God's mission: Soul Survivor 2015
Soul Survivor regular Helen Hughes reports on this year's gathering
Having spent every summer since 2006 when I was 12 years old on an (exclusively) muddy campsite in Shepton Mallet, I could probably be classified as a Soul Survivor old timer. This year I donned my wellies and turned up to Bath and West Showground, host of Soul Survivor Weeks B and C, to serve on the Kids' Team - and I learned again that God is desperate to meet with his children, whatever their age.
Soul Survivor is a Christian youth festival which sees thousands of young people encounter God as never before. Having recently expanded, it now consists of Soul Survivor Scotland, Week A in Stafford, Weeks B and C in Shepton Mallet and Momentum, for 20-30s.
Nearing 30 of us from my home church, Albany Road Baptist Church in Cardiff, joined 9000 other young people at Week B this August, excited to unpack this year's theme: God's mission. The days were organised around two main services in the morning and evening, each with worship, teaching and ministry times.
Outside of the main meetings, there were various seminars available as well as cafes, stands and stores, and entertainment including a foam party, a silent disco and a bonfire. My church really valued these times to develop friendships, talk things through and in my case drink far too many hot chocolate mountains (the 'mountain' part signifies the copious volumes of whipped cream squirted on top - useful energy in coping with freezing cold evenings).
Hosting the main meetings were some of the key members of the Soul Survivor leadership team: Mike Pilavachi, Andy Croft and Ali Martin. Their gift for reaching young people meant that not only was the Bible made relevant to a generation where it is increasingly alien, but that the whole place was filled with laughter and a sense of safety and real community. Sitting in the big top with 9000 other young people, all worshipping God, engaging with the Bible, anticipating that the creator of the universe would have something to say to them - this was pretty surreal.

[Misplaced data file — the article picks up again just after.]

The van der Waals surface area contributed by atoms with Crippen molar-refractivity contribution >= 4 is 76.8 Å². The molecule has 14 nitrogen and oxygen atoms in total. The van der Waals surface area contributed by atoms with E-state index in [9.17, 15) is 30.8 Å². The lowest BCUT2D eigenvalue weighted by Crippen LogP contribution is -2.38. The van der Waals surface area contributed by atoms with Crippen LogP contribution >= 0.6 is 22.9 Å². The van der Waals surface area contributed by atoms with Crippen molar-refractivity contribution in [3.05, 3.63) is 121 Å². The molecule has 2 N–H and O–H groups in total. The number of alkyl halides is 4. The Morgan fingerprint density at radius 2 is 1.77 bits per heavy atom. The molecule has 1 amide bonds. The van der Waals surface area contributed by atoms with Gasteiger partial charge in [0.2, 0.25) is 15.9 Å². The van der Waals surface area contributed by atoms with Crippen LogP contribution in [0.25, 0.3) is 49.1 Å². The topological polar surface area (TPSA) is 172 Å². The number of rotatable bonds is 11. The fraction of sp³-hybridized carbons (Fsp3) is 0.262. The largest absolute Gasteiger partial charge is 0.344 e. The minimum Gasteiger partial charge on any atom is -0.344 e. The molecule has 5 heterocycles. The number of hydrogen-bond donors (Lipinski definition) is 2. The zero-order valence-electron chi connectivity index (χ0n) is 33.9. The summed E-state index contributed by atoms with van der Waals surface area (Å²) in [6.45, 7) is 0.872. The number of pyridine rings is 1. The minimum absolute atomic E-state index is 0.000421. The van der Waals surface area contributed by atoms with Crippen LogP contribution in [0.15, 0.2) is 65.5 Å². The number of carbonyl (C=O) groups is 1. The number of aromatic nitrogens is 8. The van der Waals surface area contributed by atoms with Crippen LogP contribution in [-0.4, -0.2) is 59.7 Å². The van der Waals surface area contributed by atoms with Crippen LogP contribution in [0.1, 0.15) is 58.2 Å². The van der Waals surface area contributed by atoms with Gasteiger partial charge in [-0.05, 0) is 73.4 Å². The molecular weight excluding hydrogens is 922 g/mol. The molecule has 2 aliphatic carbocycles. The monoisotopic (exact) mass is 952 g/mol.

My role working on the Kids' Team was to help out in the sessions for the three-four year olds, who mostly came to Soul Survivor with other team members or youth workers.
The children were encouraged as part of the sessions to listen to God and share what he'd said to them. They sometimes came out with remarkable truths like, 'God said he loves it when we play,'; other times less so, as one child modestly whispered, 'God told me he...likes pie'.
I'll bet that God was just as happy to hear both of these answers, because at just three and four years old they were listening for his voice and proclaiming him unashamedly. This was a massive challenge for me and a picture of how God wants his church to be.
Through the week the evening meetings looked at who God is, what his mission looks like and how he equips us. The overall message from the speakers was summed up nicely by Patrick Regan, who spoke about his work with XLP, a charity working with inner city London gangs. He said that nothing qualifies him to do what he does, except that God simply broke his heart for what breaks his.
During the five days, over 500 people gave their lives to Christ. People wanting to become Christians were called to the front and often spilled into the aisles because of their sheer number. Mike would lead them in prayer, and then promptly invite us to join in with the angels in heaven who, he suspected, would be cracking open many a bottle of champagne at this salvation!
Although since coming home I am considerably cleaner and warmer, it can also be easy to feel dejected after such an event. But my experience this year has taught me two things which will be vital for the 'real world'.
He said that nothing qualifies him to do what he does, except that God simply broke his heart for what breaks his
The first is that to see God's mission fulfilled through us we need to trust him to be the good God and father that he is.
Nothing illustrated this more clearly for me than seeing hundreds of young people giving their life to Christ for the first time, many of whom with personal circumstances that had previously made them reject or feel rejected by God. These 500 new Christians must have had friends who trusted that God would meet with them - an incredible testament to their faith and a challenge for me to trust God with my friends as they have done.
The second is that God runs to meet his children. I saw this with the young children who were listening to God in the Kids' Teams and also in the first meeting which looked at God as father through the parable of the prodigal son.
Festivals such as this one are often considered 'mountain top moments' - but so that they might equip us for the real world. Our God is not locked up in a Big Top; he does not only show up for special performances. He is always with us - we just need to be like children and keep on listening and trusting in him.
Pictures: Soul Survivor
Helen Hughes is a member of Albany Road Baptist Church, Cardiff and an English student at the University of Southampton